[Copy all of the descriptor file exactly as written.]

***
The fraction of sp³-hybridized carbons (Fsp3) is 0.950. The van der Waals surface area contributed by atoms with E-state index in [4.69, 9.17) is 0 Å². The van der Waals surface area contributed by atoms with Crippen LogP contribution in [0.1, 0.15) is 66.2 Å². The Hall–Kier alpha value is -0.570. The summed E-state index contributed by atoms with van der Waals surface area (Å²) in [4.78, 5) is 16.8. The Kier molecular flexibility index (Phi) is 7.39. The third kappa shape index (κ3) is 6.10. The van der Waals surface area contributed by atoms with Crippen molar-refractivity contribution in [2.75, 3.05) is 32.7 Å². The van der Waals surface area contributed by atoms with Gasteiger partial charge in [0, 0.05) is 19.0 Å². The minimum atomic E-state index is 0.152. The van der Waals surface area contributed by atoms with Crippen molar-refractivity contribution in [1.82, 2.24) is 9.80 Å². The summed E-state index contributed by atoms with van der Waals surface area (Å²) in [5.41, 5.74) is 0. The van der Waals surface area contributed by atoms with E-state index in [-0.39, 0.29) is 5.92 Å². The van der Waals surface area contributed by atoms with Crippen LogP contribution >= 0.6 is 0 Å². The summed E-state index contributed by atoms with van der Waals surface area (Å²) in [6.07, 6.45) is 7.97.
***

The fraction of sp³-hybridized carbons (Fsp3) is 0.950. The van der Waals surface area contributed by atoms with E-state index in [4.69, 9.17) is 0 Å². The van der Waals surface area contributed by atoms with Crippen LogP contribution in [0.1, 0.15) is 66.2 Å². The Hall–Kier alpha value is -0.570. The summed E-state index contributed by atoms with van der Waals surface area (Å²) in [4.78, 5) is 16.8. The Kier molecular flexibility index (Phi) is 7.39. The third kappa shape index (κ3) is 6.10. The van der Waals surface area contributed by atoms with Crippen molar-refractivity contribution in [2.75, 3.05) is 32.7 Å². The van der Waals surface area contributed by atoms with Gasteiger partial charge in [0, 0.05) is 19.0 Å². The minimum atomic E-state index is 0.152. The van der Waals surface area contributed by atoms with Crippen molar-refractivity contribution in [1.82, 2.24) is 9.80 Å². The summed E-state index contributed by atoms with van der Waals surface area (Å²) in [5.41, 5.74) is 0. The van der Waals surface area contributed by atoms with E-state index in [-0.39, 0.29) is 5.92 Å². The van der Waals surface area contributed by atoms with Crippen LogP contribution >= 0.6 is 0 Å². The summed E-state index contributed by atoms with van der Waals surface area (Å²) in [6.07, 6.45) is 7.97.